BOTANICAL AND ECOLOGICAL CHARACTERISTICS

SPECIES: Lupinus perennis

Drew Feldkirchner, Wisconsin Department of Natural Resources
GENERAL BOTANICAL CHARACTERISTICS:
This description provides characteristics that may be relevant to fire ecology, and is not meant for identification. Keys for identification are available (e.g. [19,52,73,81]).

Wild lupine is a long-lived, cool-season, nitrogen-fixing forb with a thick, deep taproot [8,25,64]. The fine roots only survive about 4 weeks [8]. According to reviews and a gardening guide, wild lupine is rhizomatous [11,22,64]. In a comprehensive review of the information available on wild lupine rhizomes, Girgore and others [22] note that the perennating buds of this native perennial can be found 0 to 4 inches (0-10 cm) below the soil surface. Wild lupine grows 8 to 24 inches (20-60 cm) tall and has palmately compound leaves with 7 to 11 leaflets from 0.6 to 2.4 inches (1.5-6 cm) long. The perfect flowers are bilabiate. Petals up to 0.6 inch- (1.6 cm) long occur on erect racemes. After pollination, a 1.2- to 2-inch (3-5 cm) legume pod forms [19,52]. From information in the literature, Halpern [26] reports that pod may contain up to 7 seeds. Average seed mass is typically between 27 and 28 mg [23,83]. The seed mass of 5,839 seeds from 59 plants ranged from 8 to 41 mg [26].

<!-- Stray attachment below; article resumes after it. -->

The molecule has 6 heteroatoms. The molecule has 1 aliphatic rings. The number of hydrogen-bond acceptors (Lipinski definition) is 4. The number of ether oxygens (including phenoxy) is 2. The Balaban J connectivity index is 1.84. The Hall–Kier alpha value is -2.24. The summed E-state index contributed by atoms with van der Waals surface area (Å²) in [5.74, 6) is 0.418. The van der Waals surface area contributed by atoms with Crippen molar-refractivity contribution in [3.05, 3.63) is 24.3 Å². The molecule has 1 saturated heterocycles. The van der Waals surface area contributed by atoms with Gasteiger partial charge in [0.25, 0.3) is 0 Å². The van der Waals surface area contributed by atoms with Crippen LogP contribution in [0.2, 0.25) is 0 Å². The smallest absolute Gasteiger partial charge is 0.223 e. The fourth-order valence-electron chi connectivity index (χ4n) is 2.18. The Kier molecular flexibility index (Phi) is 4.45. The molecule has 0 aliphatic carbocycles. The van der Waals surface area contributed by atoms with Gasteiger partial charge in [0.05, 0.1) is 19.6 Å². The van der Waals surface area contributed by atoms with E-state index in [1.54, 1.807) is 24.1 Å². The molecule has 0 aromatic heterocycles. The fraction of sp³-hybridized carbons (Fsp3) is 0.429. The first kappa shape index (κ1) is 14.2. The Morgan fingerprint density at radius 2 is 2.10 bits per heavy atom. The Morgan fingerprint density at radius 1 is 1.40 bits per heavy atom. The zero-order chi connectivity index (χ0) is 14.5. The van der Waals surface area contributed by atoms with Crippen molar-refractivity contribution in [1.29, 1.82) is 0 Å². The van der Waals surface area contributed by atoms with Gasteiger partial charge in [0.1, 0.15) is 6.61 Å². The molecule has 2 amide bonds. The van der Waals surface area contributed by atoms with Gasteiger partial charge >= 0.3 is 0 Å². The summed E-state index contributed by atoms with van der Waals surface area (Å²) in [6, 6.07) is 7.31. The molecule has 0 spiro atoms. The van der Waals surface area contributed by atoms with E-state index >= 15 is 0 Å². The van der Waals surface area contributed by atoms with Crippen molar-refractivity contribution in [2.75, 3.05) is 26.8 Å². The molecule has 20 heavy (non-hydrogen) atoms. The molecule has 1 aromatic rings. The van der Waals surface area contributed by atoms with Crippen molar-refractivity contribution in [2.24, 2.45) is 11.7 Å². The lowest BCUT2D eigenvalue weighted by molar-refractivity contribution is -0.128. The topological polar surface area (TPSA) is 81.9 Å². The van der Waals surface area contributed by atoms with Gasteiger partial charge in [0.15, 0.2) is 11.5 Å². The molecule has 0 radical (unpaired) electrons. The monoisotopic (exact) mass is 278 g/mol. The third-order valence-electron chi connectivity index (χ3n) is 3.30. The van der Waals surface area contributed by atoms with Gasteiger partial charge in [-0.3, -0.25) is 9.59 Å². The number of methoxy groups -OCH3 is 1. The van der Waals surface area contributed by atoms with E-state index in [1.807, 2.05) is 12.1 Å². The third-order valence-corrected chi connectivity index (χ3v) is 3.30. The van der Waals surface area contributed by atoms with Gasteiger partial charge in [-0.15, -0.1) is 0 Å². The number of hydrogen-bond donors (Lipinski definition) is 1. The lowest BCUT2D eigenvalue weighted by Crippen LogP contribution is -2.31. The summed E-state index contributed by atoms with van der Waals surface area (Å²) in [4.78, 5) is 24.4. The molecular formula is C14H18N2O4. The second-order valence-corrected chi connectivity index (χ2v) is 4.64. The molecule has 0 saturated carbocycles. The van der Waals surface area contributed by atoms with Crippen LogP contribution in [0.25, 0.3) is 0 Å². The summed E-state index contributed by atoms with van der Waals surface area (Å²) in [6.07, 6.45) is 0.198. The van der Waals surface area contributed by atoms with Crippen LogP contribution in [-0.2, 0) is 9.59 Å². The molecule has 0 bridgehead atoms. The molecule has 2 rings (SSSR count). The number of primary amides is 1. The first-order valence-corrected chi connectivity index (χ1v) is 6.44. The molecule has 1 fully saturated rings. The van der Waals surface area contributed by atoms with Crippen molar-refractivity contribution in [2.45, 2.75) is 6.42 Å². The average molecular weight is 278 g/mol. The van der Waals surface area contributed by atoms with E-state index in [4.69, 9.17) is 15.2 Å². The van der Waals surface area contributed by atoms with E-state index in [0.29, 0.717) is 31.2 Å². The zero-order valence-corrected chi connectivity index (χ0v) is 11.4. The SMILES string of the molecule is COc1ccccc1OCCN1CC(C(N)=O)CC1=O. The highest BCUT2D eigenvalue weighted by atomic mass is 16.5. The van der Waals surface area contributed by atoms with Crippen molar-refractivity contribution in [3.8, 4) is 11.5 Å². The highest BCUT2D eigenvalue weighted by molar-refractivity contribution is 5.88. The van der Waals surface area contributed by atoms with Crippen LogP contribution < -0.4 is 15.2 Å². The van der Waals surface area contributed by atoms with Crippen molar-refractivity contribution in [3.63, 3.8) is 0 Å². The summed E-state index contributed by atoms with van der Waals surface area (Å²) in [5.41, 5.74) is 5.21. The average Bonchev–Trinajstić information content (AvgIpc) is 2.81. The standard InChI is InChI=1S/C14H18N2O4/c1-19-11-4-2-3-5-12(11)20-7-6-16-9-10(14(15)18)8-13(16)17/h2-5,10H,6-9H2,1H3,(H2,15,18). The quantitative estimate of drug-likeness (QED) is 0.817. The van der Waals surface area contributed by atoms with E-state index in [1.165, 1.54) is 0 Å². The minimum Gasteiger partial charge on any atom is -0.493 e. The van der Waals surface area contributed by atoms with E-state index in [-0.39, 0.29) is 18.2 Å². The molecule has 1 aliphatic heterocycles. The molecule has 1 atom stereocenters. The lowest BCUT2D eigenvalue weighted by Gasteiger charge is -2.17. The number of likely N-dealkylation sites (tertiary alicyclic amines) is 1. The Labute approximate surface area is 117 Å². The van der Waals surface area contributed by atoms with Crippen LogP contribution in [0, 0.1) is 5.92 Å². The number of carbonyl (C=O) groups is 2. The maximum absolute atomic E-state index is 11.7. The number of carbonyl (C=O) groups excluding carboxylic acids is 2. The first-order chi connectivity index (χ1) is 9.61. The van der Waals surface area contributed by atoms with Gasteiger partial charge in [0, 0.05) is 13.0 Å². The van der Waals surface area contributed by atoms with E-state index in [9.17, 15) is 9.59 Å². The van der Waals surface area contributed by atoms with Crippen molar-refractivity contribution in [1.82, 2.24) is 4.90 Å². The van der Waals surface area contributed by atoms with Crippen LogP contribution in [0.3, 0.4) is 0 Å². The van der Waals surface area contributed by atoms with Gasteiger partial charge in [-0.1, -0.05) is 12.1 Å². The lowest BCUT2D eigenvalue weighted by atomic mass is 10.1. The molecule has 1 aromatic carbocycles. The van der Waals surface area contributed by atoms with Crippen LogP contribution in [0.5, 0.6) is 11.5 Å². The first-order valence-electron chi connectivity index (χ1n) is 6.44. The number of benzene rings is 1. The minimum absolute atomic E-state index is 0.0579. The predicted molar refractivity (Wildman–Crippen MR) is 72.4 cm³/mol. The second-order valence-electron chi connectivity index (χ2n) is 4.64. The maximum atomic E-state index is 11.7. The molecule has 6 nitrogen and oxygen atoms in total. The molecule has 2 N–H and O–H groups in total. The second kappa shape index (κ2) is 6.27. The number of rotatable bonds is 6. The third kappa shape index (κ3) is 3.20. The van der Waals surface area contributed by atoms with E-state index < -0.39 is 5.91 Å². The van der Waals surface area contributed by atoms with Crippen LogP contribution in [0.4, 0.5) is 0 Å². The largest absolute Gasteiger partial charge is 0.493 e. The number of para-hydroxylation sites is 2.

RAUNKIAER [54] LIFE FORM:
Geophyte

REGENERATION PROCESSES:
According to reviews, wild lupine reproduces by production of ramets from rhizomes and germination from seed [11,16,22,26,71].